Atomic force microscope image of 50-nm diameter silica nanoparticles on PTFE surface. Researchers at the University of Arkansas found that relatively low concentrations of the particles greatly improved PTFE wear resistance. Credit: M. Zou, University of Arkansas
Well known as a nonstick surface in applications from kitchen tools to aerospace and medical components, polytetrafluoroethylene (Teflon) is getting a boost in wear resistance thanks to silica nanoparticles.
According to this press release, researchers at the University of Arkansas (Fayetteville) treated PTFE films with silica nanoparticles to significantly reduce wear while maintaining low friction in tests.
In a comparison of PTFE surfaces impregnated with silica nanoparticles versus pure PTFE films and bare stainless steel, the researchers found the composite films had greatly improved wear characteristics. All PTFE coatings were produced by dip coating type 316 stainless steel substrates.
According to researcher Min Zou, associate professor, director of the university’s Nano Mechanics and Tribology Laboratory (NMTL), and holder of the 21st Century Professorship in Mechanical Engineering, workers tested PTFE surfaces with two concentrations of 50-nm diameter silica nanoparticles—1.7 and 3.3 wt.%—against a conventional PTFE surface and bare stainless steel.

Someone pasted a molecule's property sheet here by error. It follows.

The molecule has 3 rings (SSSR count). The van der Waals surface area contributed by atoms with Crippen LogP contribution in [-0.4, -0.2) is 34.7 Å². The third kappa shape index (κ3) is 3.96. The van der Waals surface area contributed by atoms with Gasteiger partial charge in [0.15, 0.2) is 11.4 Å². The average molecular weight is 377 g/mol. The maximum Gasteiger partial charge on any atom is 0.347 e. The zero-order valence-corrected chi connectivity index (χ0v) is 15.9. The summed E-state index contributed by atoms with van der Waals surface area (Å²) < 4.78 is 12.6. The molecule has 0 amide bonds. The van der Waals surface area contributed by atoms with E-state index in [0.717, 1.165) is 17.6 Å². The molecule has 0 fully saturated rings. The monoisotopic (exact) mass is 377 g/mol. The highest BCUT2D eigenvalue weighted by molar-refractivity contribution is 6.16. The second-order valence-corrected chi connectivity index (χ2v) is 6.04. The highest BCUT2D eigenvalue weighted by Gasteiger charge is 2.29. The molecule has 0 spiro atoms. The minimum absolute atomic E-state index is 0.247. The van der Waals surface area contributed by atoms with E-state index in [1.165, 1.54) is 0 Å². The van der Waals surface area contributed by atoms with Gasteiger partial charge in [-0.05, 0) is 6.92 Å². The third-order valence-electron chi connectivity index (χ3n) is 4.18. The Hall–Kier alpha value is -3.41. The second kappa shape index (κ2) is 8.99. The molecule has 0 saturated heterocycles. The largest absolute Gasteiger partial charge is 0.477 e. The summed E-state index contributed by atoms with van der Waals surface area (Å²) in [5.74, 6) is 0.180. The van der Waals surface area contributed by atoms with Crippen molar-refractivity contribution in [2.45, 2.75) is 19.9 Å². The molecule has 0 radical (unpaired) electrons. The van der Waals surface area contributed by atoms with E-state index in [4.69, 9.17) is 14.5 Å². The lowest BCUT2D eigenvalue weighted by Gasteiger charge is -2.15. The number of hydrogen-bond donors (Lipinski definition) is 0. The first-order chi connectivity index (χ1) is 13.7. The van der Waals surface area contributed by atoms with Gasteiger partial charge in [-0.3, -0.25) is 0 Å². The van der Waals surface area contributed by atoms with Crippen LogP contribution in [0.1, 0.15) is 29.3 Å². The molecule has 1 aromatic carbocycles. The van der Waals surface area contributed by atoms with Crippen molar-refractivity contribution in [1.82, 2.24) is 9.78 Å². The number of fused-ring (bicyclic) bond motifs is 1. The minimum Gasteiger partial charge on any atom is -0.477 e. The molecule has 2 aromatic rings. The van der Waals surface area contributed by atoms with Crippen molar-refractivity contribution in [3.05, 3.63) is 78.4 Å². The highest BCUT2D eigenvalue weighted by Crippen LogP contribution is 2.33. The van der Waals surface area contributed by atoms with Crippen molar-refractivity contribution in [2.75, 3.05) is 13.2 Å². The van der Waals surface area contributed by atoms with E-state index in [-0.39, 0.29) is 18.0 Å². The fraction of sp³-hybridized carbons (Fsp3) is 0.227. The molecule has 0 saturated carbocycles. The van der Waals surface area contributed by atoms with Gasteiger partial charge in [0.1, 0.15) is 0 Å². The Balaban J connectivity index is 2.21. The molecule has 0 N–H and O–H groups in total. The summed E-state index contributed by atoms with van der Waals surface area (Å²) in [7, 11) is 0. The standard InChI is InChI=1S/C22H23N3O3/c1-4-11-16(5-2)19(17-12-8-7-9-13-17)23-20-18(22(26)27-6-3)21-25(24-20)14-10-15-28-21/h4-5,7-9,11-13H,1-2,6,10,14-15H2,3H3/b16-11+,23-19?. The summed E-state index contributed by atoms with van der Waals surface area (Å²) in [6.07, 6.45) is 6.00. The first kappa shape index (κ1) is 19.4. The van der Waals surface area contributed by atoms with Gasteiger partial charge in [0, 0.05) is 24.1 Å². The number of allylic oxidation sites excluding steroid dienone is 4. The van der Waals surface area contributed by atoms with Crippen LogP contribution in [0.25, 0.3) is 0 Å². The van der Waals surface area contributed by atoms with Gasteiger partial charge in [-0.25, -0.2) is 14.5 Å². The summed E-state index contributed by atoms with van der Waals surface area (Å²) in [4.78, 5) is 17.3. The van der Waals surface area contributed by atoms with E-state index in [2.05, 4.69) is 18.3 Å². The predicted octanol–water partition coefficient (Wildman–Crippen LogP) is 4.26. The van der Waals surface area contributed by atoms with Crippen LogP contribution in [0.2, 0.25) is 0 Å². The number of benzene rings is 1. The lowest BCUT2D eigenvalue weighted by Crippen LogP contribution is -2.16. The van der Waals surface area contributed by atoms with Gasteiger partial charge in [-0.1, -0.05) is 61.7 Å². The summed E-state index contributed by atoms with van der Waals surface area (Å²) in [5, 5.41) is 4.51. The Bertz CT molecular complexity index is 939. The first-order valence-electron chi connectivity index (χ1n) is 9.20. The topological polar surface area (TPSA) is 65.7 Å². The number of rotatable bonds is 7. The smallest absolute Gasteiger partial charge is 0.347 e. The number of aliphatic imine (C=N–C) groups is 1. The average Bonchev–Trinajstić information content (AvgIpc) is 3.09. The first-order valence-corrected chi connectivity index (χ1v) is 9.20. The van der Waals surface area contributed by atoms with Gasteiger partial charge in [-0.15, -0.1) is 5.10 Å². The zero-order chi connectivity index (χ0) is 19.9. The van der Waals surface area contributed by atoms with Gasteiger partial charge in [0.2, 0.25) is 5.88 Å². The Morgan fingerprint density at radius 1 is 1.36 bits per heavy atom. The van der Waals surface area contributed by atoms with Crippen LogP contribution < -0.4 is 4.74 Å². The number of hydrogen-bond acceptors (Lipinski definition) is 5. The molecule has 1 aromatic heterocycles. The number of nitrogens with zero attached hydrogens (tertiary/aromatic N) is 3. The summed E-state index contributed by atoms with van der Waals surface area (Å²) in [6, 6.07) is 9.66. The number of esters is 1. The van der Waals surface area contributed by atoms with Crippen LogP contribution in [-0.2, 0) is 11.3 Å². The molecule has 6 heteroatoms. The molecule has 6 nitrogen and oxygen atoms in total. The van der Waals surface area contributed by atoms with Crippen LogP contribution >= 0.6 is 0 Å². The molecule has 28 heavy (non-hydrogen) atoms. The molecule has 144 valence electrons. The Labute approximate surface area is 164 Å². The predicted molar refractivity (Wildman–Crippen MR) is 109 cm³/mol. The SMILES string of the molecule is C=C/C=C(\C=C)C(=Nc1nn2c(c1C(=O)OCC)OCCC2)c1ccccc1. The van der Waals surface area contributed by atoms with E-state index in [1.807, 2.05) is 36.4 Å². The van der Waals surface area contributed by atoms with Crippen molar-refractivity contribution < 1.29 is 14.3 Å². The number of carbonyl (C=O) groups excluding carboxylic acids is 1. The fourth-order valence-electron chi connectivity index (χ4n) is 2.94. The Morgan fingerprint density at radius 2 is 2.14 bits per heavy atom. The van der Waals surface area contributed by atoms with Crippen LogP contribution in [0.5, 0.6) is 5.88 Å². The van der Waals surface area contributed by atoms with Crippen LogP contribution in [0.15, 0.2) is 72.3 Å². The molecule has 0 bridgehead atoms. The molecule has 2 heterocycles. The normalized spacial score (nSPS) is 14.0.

“Linear reciprocating wear tests were performed by repetitively rubbing the test samples against a chrome steel ball under an applied pressure up to 0.5 GPa,” Zou explained in an e-mail message. “The pure PTFE film failed immediately under 0.5 GPa pressure, while the composite film with 3.3 wt.% silica lasted 300 cycles.”
Results of the initial study were published in Tribology Transactions, a journal of the Society of Tribologists and Lubrication Engineers (Park Ridge, Ill.). The paper received the Society’s Al Sonntag Award for the best paper published on solid lubricants.
Zou and her team have continued their research with further development of the silica–PTFE composite material as well as testing of other types of nanoparticles in thin PTFE coatings, she reports. “The durability of the film has been increased four times compared to what we reported in this paper. If adding an adhesive layer, durability is increased 70 times. “
NMTL has developed a variety of nanoengineered surfaces (NESs), which are engineered with nanoscale topographies and chemistries to reduce friction and wear in tribological applications, change wetting properties of surfaces for anti-fogging and self-cleaning properties, and facilitate cell adhesion and growth in biomedical applications. Zou welcomes collaborative opportunities on novel methods of fabrication, characterization, and applications of NESs.